Phthalates Found In Cosmetics, Make-Up And Perfume 'Increase Diabetes Risk'

Chemicals found in everyday cosmetics and make-up products could be increasing your risk of diabetes, researchers have warned.

The dangers of phthalates (the chemical compounds found in plasticisers - the substance added to plastic to make it flexible and transparent), have been highlighted in a study by Uppsala University.

Swedish researchers claim its presence in cosmetics such as self-tan, face creams and perfumes, significantly increases the risk of type 2 diabetes.

The study analysed blood level data of 1,000 people aged 65 and researchers measured their ‘fasting’ blood sugar levels (when a person has not eaten for at least eight hours).

The blood test results revealed that those with higher levels of phthalates in their blood were twice as likely to develop diabetes than those with lower levels of the plastic chemical in their blood.

Other diabetes catalysts, such as smoking, cholesterol levels and blood pressure, were taken into account by the study.

“Although our results need to be confirmed in more studies, they do support the hypothesis that certain environmental chemicals can contribute to the development of diabetes,” said study author Monica Lind in a statement.

"Anyone is exposed to them in many different ways. People can inhale them if they are used in hairspray or air fresheners and food can also be contaminated because of phthalates in the packaging,” explains Lind.

"Many are used in body products, like face creams, fake tan, make up and perfumes. Not only does the packaging contain them, but they are absorbed into the body and bloodstream through the skin. In perfume, we inhale the phthalates that are used to delay the scent and increase the lifetime of the perfume."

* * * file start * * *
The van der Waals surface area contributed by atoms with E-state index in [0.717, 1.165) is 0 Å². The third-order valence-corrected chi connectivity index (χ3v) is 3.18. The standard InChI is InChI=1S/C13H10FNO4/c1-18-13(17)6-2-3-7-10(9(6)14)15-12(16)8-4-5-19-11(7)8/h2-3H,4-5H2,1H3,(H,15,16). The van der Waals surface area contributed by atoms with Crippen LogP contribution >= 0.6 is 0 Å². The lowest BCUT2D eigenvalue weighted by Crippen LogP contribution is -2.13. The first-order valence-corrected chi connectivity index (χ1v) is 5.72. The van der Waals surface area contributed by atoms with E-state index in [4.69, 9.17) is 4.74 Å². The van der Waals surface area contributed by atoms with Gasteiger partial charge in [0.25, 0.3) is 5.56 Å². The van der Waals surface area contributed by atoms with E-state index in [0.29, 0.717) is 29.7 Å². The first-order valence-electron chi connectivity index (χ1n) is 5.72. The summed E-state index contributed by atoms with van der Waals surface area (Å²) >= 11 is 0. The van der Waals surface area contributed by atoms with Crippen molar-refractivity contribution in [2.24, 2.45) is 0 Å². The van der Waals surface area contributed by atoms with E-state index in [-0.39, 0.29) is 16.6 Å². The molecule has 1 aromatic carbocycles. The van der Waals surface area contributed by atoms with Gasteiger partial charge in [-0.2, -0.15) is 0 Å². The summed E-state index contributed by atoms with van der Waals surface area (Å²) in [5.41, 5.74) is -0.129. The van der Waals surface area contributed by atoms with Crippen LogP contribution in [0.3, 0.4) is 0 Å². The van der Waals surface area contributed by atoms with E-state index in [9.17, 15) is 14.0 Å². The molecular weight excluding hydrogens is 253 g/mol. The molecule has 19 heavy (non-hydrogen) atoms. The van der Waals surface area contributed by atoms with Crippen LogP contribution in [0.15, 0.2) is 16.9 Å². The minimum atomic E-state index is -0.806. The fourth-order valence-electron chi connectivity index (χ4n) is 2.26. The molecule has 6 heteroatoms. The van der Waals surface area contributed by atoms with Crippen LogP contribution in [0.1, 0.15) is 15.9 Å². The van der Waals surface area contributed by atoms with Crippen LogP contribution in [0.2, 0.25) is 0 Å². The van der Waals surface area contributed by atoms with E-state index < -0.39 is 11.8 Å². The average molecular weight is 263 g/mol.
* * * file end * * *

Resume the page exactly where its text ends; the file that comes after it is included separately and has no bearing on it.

Dr Iain Frame, director of research at Diabetes UK, said in a statement: “This paper attempts to link the presence of phthalates in the bloodstream and the presence of Type 2 diabetes in an elderly population.

"It is a difficult area to research and this study was based on a relatively small number of white adults over 70 years old. It shows an association between some metabolites, which are breakdown products, and the presence of Type 2 diabetes, but does not show that their presence causes Type 2 diabetes.

“We would be concerned if the reporting of this study diluted the very simple and evidence-based message that limiting the amount of calories in your diet and being regularly physically active is the best way of maintaining a healthy weight and so reduce your risk of Type 2 diabetes.”

Another recent study, by the University of Surrey, discovered a link between an everyday beauty product and diabetes.

Researchers found that selenium supplements commonly used for their ability to prevent skin calls from sun damage and ageing, could cause more harm than good if the person has enough selenium in their diet.

Diabetes hit the headlines earlier this month, as researchers warned that men who skip breakfast are more likely to develop diabetes. In a separate study, scientists warned against eating rice as recent research linked white rice with an increased risk of type 2 diabetes.

Antiperspirant parabens (the chemicals found in many toiletries such as face wash, shampoos and make-up) was recently linked to increasing the risk of breast cancer, as scientists claimed the chemicals sink through the armpit skin.

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